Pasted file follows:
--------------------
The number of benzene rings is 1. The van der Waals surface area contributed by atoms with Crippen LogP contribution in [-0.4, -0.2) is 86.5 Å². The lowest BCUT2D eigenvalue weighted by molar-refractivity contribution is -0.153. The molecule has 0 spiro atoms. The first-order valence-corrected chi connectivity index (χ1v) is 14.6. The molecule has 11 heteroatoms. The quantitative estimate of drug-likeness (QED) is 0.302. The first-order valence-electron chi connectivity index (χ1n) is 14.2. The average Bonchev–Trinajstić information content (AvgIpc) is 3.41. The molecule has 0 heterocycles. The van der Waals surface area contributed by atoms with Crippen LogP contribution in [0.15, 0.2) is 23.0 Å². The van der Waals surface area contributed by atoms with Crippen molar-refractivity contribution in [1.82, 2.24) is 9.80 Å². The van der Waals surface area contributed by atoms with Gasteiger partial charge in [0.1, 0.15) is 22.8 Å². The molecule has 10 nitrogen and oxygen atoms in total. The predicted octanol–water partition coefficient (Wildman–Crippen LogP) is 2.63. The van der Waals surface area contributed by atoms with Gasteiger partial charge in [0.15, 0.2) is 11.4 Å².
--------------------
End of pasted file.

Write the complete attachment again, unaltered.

The number of benzene rings is 1. The van der Waals surface area contributed by atoms with Crippen LogP contribution in [-0.4, -0.2) is 86.5 Å². The lowest BCUT2D eigenvalue weighted by molar-refractivity contribution is -0.153. The molecule has 0 spiro atoms. The first-order valence-corrected chi connectivity index (χ1v) is 14.6. The molecule has 11 heteroatoms. The quantitative estimate of drug-likeness (QED) is 0.302. The first-order valence-electron chi connectivity index (χ1n) is 14.2. The average Bonchev–Trinajstić information content (AvgIpc) is 3.41. The molecule has 0 heterocycles. The van der Waals surface area contributed by atoms with Crippen LogP contribution in [0.15, 0.2) is 23.0 Å². The van der Waals surface area contributed by atoms with Crippen molar-refractivity contribution in [1.82, 2.24) is 9.80 Å². The van der Waals surface area contributed by atoms with Gasteiger partial charge in [0.1, 0.15) is 22.8 Å². The molecule has 10 nitrogen and oxygen atoms in total. The predicted octanol–water partition coefficient (Wildman–Crippen LogP) is 2.63. The van der Waals surface area contributed by atoms with Gasteiger partial charge in [0.15, 0.2) is 11.4 Å².